WHEN Trevor Fulton was a young child he was fascinated by the portraits of a man and woman hanging on the wall of his grandfather's house near Lisburn.
Over the years he learned they were his great grandfather William Fulton, who was born in Killultagh House outside Lisburn, and his wife Susan Doherty.
William's rip roaring life - he crossed America on horseback to California where he had been a gold miner before sailing around South America -was the stuff of boys' own adventure.
Now Trevor's life-long curiosity with the family has led the 75-year-old to publish the results of years of family history research in a new book, Fultons of the Lagan Valley in Ireland.
A retired engineer who now lives in Poole in Dorset, he was aware that Sir Theodore Hope, also a descendant of the Fultons, had written a book 'Fultons of Lisburn' in 1906. But when he realised his branch of the family were not mentioned, he decided to update it.
It led to him scouring the Public Records Office, church records, libraries, Linenhall Library in Belfast, the Indian and oriental collection of the British Library and even the Library of Congress in Washington to research his book. He also went to America where he discovered old Californian gold mines where his great grandfather worked. Trevor explained: "It was really an attempt to rescue as much lost information as possible and get it down on paper before it would disappear completely.
"It has been utterly fascinating and I have found out things I would never have imagined. Like all family histories this will probably not be the last word on the subject. It was built on earlier work and presents the story based on the information available currently, but will I am sure be subject to amendment and addition in the future as more information about the past is found and more generations are added."
Trevor learned that after his great grandfather had returned from America, apparently intending a holiday visit before returning to California. But while here he met and married Susan, a teacher from Donegal, before settling down at Rose Cottage, a small farm near Upper Ballinderry crossroads. The Fulton name originated from Ayrshire in Scotland from where many emigrated to Ireland. Most people moving to Lisburn were from England and Wales but the first records of Fultons were in 1653 when a Richard Fulton moved to Conway's estate in Lagan Valley.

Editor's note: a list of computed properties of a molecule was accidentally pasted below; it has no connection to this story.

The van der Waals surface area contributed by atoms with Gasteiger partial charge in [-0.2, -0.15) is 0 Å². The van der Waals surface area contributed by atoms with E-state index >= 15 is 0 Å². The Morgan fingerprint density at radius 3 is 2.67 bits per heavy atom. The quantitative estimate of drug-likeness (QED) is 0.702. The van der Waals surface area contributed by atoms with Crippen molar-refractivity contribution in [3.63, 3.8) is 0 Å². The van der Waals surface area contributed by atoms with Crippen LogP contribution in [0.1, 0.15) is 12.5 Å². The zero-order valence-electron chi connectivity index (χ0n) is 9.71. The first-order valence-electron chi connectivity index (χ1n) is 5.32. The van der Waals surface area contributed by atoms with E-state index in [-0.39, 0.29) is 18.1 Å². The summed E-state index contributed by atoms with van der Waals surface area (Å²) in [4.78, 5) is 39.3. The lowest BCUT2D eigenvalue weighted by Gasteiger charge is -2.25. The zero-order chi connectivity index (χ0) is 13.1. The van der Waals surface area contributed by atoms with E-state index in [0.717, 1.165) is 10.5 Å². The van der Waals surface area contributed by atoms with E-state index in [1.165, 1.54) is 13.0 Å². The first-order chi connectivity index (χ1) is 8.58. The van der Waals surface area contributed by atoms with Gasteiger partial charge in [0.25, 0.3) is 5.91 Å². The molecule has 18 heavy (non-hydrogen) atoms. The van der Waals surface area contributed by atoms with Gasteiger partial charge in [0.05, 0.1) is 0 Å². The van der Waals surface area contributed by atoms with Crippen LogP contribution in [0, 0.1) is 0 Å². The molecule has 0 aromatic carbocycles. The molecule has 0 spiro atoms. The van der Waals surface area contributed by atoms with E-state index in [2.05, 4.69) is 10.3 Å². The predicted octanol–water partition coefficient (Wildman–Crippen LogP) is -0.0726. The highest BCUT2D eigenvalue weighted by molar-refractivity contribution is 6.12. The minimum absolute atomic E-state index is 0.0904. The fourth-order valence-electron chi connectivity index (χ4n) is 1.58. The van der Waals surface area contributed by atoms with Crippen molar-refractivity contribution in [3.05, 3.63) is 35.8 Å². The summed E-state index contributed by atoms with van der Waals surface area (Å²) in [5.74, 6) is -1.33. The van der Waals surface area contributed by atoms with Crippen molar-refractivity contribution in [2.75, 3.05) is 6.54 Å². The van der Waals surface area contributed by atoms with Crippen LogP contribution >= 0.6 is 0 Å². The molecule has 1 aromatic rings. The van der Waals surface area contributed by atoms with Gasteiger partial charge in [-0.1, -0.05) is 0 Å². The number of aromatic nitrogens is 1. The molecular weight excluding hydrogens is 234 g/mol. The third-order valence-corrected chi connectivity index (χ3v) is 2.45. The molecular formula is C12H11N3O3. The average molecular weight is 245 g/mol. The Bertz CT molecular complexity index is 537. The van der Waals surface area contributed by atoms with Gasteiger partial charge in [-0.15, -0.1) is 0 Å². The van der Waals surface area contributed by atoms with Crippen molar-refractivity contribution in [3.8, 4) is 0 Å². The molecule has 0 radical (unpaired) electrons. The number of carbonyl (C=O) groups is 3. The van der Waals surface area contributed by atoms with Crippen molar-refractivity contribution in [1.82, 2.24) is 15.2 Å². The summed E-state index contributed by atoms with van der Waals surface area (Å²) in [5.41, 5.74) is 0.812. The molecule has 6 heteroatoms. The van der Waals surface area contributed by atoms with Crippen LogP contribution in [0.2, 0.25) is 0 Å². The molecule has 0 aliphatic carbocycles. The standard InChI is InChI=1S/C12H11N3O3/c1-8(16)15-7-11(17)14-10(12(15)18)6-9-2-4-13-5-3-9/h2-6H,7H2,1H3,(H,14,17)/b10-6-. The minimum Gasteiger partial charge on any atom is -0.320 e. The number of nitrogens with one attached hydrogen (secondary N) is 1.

The next generation of the family, Richard Fulton, moved about 1720 from Belsize Farm into Lisburn where he and his children had properties in Bow Street and Market Street where they owned, among other things, a tannery and a public house, the Bear Inn. James was appointed by First Lisburn Presbyterian Church to oversee its construction. His initials can still be seen on the window ledge today.
A descendant, John Fulton, travelled in India to make his fortune and in 1780s. He died as he attempted to return to Lisburn in 1803. His son John jnr became Mayor of Calcutta and had an estimated fortune of £5m.
Trevor was a civil engineer who has lived in Nigeria, Gibraltar and Germany, also discovered that descendants of the Fultons went to California and New Zealand. Many found careers in business, the military, the law and civil engineering and surveying. Some had administrative posts in the Empire in India and New Zealand. There were at least five knighthoods, elected members of parliaments in London, New Zealand and the Australian State of Victoria, and three reached field rank in the armies of Britain or India. Several lost their lives in the Afghan Wars of the 19th century, the Indian Mutiny at Gallipoli and the Western Front in the First World War and in Burma in the Second World War.
He also discovered other descendants including Douglas Hyde the founder of the Gaelic League and the first president of the Irish Free State and Frank Worsley, the master of Sir Edward Shackleton's ship Endurance on the Antarctic expedition who accompanied him as a navigator in the open boat journey to Elephant Island.
Fultons of the Lagan Valley in Ireland can be purchased at the Linen Centre or Waterstones for £15.